Skip to main content
Digital Seminar

2-Day: Certified Addictions-Informed Mental Health Professional: A Trauma-Focused Certification Course


Faculty:
J. Eric Gentry, PhD, LMHC, DAAETS, FAAETS, CCTP
Duration:
12 Hours 17 Minutes
Format:
Audio and Video
Copyright:
Apr 27, 2020
Product Code:
POS055770
Media Type:
Digital Seminar
Access:
Never expires.


Description

For clinicians working with clients who also abuse substances or suffer from process addictions, treatment can be really hard. If you are like many clinicians, you don’t feel able or willing to work with addictions.

Yet it doesn’t need to be. And it shouldn’t keep you from engaging the client in their overall healing.

Studies now show the connection and interplay of addiction and trauma – plus anxiety, mood disorders, and insomnia.

You can evoke change in all your clients to promote healthier coping and self-soothing skills besides substance use or process addictions.

But first, you need to master the current evidence-based practices from the worlds of both Addictions treatment and Trauma/PTSD interventions.

This Certified Addictions-Informed Mental Health Professional Training Course 2-day recording will transform your older practices when treating clients who use/abuse…clearing the path to true healing. Taught by an international trainer, clinician, AND recovery specialist Eric Gentry, PhD., you’ll receive all the following skills:

  • Skills for assessing and diagnosing trauma/posttraumatic stress and addiction/substance abuse and dependence.
  • Simplified treatment planning, monitoring, and measurement instruments.
  • Skills for developing, enhancing and maintaining therapeutic relationships—the most potent factor for positive outcomes with this challenging population.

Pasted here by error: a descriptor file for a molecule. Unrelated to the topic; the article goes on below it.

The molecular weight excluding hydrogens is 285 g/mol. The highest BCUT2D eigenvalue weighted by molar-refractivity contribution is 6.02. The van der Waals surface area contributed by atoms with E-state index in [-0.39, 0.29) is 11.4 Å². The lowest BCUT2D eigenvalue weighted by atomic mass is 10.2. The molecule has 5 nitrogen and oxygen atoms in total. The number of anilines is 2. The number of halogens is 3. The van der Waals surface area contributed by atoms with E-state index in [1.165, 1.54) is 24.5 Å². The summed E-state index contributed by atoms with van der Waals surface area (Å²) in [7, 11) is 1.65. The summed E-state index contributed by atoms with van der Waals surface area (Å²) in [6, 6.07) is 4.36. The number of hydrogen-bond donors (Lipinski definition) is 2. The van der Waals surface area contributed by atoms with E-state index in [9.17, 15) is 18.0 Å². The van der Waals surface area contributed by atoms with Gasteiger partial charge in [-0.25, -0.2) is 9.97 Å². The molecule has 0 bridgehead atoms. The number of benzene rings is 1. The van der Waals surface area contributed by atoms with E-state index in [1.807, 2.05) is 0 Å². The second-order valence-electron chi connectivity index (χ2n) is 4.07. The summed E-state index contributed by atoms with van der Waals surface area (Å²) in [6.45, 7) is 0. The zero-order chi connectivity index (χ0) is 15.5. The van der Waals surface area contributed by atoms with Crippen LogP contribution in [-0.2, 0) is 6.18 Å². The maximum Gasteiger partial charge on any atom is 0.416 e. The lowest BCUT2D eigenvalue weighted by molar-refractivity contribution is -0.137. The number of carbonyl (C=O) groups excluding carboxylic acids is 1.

• A fresh perspective and utilization of the Polyvagal Theory (Porges) to both understand and treat both trauma and addiction simultaneously.
  • Cutting-edge skills for developing and maintaining safety and stability with addicted survivors of trauma using cognitive, behavioral, somatic and relational approaches.
  • Reframing “disease of addiction” as involuntary and unconscious posttraumatic patterns of self-defense where the survivor is chronically perceiving threat in contexts where there is little or no danger.

Best of all, this training meets the educational requirements when applying to become a Certified Addictions-Informed Professional (CAIMHP) through Evergreen Certifications. Certification lets colleagues, employers, and clients know that you’ve invested the extra time and effort necessary to understand the complexities of treating addictions in clients. Professional standards apply. Visit www.evergreencertifications.com/caimhp for to get started!